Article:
Not hungry early in the morning? Bring breakfast foods with you to eat later on in the morning. Bring single size servings of yogurt and cottage cheese and fruit to work or school. Keep a bowl and spoon in your desk drawer along with a box of high fiber cereal. Store milk and fruit ( not bananas) in the office refrigerator, or put blueberries in a sandwich bag in the freezer to add to the cereal. Another option is to make your own breakfast sandwich on whole grain bread with soft low calorie cheese like Laughing Cow and lean breakfast meat. And make sure to drink water even if you are not hungry. Your body needs to be rehydrated after a night of slumber.
The right breakfast foods will not only nourish your body, they will have a positive effect on your ability to concentrate and think rapidly. So instead of standing in line for ten minutes to get your morning coffee, stand in your kitchen and eat breakfast there or take it with you to work. Your brain and body will thank you.
Most people seem to agree that finding the perfect gift for their dad is one of the least easy tasks of the year. Here are some ideas from our thoughtful team to inspire you:
Wine holiday in Oporto Built into the hillside of the spectacular Duoro Valley, The Yeatman hotel in Oporto is inspired by the celebrated wines of the region. Guests can seriously indulge themselves during the weekly wine evenings, tasting soirees and cookery courses. The extensive wine cellars hold 25,000 bottles alone and the in-house Michelin starred chef, Ricardo Costsa, is always on-hand to educate guests about food pairing. Even The Yeatman’s vinotherapy spa will be difficult for Dads to resist, as it offers a Cabernet Sauvignon Barrel Bath or body scrub. Prices from €150 per night.
Failing that why not a bottle of Taylor’s Late Bottled Vintage Port 2005, available from £13.79 at most retail outlets nationwide. Here is a link to information on the website
Or he might have loads of the stuff in the cupboard but may not have some luscious glasses to savour it – we would choose the beautiful Riedel Port Glasses available at John Lewis and Amazon.
How about a short holiday break for someone mad on fishing? Forget Salmon Fishing in the Yemen although a couple of tickets might go down a treat! – how about Fly fishing in the Maldives All hard-working fathers deserve peace and quiet once in a while, and you would be hard pressed to find a more relaxing and tranquil outdoor pursuit than fly-fishing. On a secluded private island in North Maldives, Island Hideaway resort boasts deepwater channels and expansive shallow flats, ideal for whiling away the hours until that longed-for catch comes along. Prices from £1350 per week during low season, and £2300 during high season. OK, so that might be a bit over the top! How about The Ultimate Guide Book to Fishing? This Google page might give ideas.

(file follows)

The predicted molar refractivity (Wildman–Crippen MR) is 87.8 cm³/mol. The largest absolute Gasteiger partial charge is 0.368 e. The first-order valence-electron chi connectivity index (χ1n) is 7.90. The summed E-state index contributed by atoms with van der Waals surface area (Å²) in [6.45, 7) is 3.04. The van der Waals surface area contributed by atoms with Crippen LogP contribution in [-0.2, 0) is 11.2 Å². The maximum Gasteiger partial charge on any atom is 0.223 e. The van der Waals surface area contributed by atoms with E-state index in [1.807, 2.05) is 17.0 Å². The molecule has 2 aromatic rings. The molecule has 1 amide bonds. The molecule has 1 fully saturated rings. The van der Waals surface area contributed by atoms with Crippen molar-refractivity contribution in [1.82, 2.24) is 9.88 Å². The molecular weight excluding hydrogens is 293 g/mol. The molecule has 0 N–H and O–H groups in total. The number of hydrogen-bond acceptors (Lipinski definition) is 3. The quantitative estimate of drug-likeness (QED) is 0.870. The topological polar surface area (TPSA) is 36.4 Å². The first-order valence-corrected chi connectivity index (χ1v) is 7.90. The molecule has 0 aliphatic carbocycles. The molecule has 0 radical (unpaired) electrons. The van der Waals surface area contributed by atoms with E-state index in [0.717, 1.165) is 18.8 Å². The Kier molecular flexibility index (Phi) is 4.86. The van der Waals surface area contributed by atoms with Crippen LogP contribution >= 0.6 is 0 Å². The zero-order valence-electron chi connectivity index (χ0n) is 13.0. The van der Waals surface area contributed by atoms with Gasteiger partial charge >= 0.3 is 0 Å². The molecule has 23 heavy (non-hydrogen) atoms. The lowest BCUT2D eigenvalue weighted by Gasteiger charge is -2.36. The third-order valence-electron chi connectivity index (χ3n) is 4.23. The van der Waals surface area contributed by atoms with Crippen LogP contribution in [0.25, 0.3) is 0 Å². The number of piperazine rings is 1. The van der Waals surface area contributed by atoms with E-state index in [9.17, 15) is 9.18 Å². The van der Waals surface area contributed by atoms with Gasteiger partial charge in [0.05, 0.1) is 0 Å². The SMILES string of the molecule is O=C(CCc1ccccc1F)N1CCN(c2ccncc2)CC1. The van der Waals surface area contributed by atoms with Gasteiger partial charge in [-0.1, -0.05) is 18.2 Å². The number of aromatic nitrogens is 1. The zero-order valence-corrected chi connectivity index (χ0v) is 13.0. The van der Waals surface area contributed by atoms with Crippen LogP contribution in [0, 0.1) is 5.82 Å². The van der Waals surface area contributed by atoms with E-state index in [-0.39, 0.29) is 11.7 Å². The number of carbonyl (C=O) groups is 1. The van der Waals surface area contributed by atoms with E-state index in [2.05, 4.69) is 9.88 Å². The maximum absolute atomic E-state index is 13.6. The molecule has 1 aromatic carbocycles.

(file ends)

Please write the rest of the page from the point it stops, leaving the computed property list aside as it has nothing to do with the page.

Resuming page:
Right, nothing so far appeals? What about a luxury wet shave? Harking back to simpler times when every man had a trusty barber to see to his beard and whiskers, in London the Spa at Dolphin Square offers chaps the rare chance to pamper themselves with a range of traditional Moroccan wet shaves. Choose from the age-old Savon Noir shave, which cleanses by combining crushed olives, olive oil and Eucalyptus (£35), or go all out with a Moroccan Cleansing Ritual, incorporating a Hammam and Shea Butter Massage, followed by the relaxing shave (£104). This would appeal to many men I know so it could be a winner!
On a more basic level though why not a gift voucher from B&Q? Lots of us like browsing in DIY stores, especially new and improved gadgets!
Or why not some Ogilvy’s honey – their Balkan Linden Honey is rather special. Gathered from colonies in the Danube region of Serbia. This honey was one of four varieties of Ogilvy’s Honey to win gold stars in the 2011 Great Taste Awards organised by The Guild of Fine Food. It is rather special – you can find more information on the Ogilvy’s website.
If you live in or near London then of course you could take him for a meal – Ping Pong in Soho is excellent, The Sanderson in Berners St has a wonderful dining area as has the Lanesborough Hotel opposite Hyde Park Corner. What about some tickets to a game at The Arsenal? A visit to the House of Commons to see Parliament in action and a meal in one of the boats on the river. Or a boat trip on the Thames? Of course you could just go for a walk in Hyde Park and have something to eat in one of the many cafes in the park.
Or how about an App for his iPhone or iPad – he doesn’t have one? There’s two more ideas!
Hope you might find one of these inspiring! Good luck – you have just three days left!
Val Reynolds Brown, Editor